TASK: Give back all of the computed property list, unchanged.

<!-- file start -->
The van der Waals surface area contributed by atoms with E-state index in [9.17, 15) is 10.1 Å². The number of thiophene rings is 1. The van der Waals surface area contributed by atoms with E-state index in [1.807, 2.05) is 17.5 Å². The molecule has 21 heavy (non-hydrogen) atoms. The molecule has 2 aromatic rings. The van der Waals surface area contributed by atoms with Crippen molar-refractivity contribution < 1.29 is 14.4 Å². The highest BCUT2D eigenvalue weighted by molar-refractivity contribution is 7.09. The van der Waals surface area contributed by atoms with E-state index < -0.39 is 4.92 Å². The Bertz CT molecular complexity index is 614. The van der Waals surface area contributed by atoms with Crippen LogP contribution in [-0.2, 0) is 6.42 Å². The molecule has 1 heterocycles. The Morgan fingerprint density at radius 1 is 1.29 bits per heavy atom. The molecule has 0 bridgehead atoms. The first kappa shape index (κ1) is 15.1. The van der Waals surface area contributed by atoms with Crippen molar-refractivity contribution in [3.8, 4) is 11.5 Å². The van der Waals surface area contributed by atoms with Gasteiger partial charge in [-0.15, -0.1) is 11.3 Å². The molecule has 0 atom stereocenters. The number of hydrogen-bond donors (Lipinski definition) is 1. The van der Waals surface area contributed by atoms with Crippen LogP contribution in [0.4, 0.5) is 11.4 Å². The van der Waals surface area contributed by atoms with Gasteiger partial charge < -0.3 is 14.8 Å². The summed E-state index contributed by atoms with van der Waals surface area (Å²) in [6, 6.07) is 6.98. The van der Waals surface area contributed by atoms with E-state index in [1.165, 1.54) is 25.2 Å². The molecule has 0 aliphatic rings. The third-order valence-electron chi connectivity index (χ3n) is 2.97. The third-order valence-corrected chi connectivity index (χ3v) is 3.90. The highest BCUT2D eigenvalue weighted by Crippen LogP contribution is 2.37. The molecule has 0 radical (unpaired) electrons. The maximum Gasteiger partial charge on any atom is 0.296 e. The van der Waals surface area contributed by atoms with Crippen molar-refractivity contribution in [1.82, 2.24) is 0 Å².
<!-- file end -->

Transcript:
The van der Waals surface area contributed by atoms with E-state index in [9.17, 15) is 10.1 Å². The number of thiophene rings is 1. The van der Waals surface area contributed by atoms with E-state index in [1.807, 2.05) is 17.5 Å². The molecule has 21 heavy (non-hydrogen) atoms. The molecule has 2 aromatic rings. The van der Waals surface area contributed by atoms with Crippen molar-refractivity contribution < 1.29 is 14.4 Å². The highest BCUT2D eigenvalue weighted by molar-refractivity contribution is 7.09. The van der Waals surface area contributed by atoms with E-state index < -0.39 is 4.92 Å². The Bertz CT molecular complexity index is 614. The van der Waals surface area contributed by atoms with Crippen LogP contribution in [-0.2, 0) is 6.42 Å². The molecule has 1 heterocycles. The Morgan fingerprint density at radius 1 is 1.29 bits per heavy atom. The molecule has 0 bridgehead atoms. The first kappa shape index (κ1) is 15.1. The van der Waals surface area contributed by atoms with Crippen molar-refractivity contribution in [3.8, 4) is 11.5 Å². The van der Waals surface area contributed by atoms with Gasteiger partial charge in [-0.15, -0.1) is 11.3 Å². The molecule has 0 atom stereocenters. The number of hydrogen-bond donors (Lipinski definition) is 1. The van der Waals surface area contributed by atoms with Crippen LogP contribution in [0.4, 0.5) is 11.4 Å². The van der Waals surface area contributed by atoms with Gasteiger partial charge < -0.3 is 14.8 Å². The summed E-state index contributed by atoms with van der Waals surface area (Å²) in [6, 6.07) is 6.98. The van der Waals surface area contributed by atoms with E-state index in [1.165, 1.54) is 25.2 Å². The molecule has 0 aliphatic rings. The third-order valence-electron chi connectivity index (χ3n) is 2.97. The third-order valence-corrected chi connectivity index (χ3v) is 3.90. The highest BCUT2D eigenvalue weighted by Crippen LogP contribution is 2.37. The molecule has 0 radical (unpaired) electrons. The maximum Gasteiger partial charge on any atom is 0.296 e. The van der Waals surface area contributed by atoms with Crippen molar-refractivity contribution in [1.82, 2.24) is 0 Å².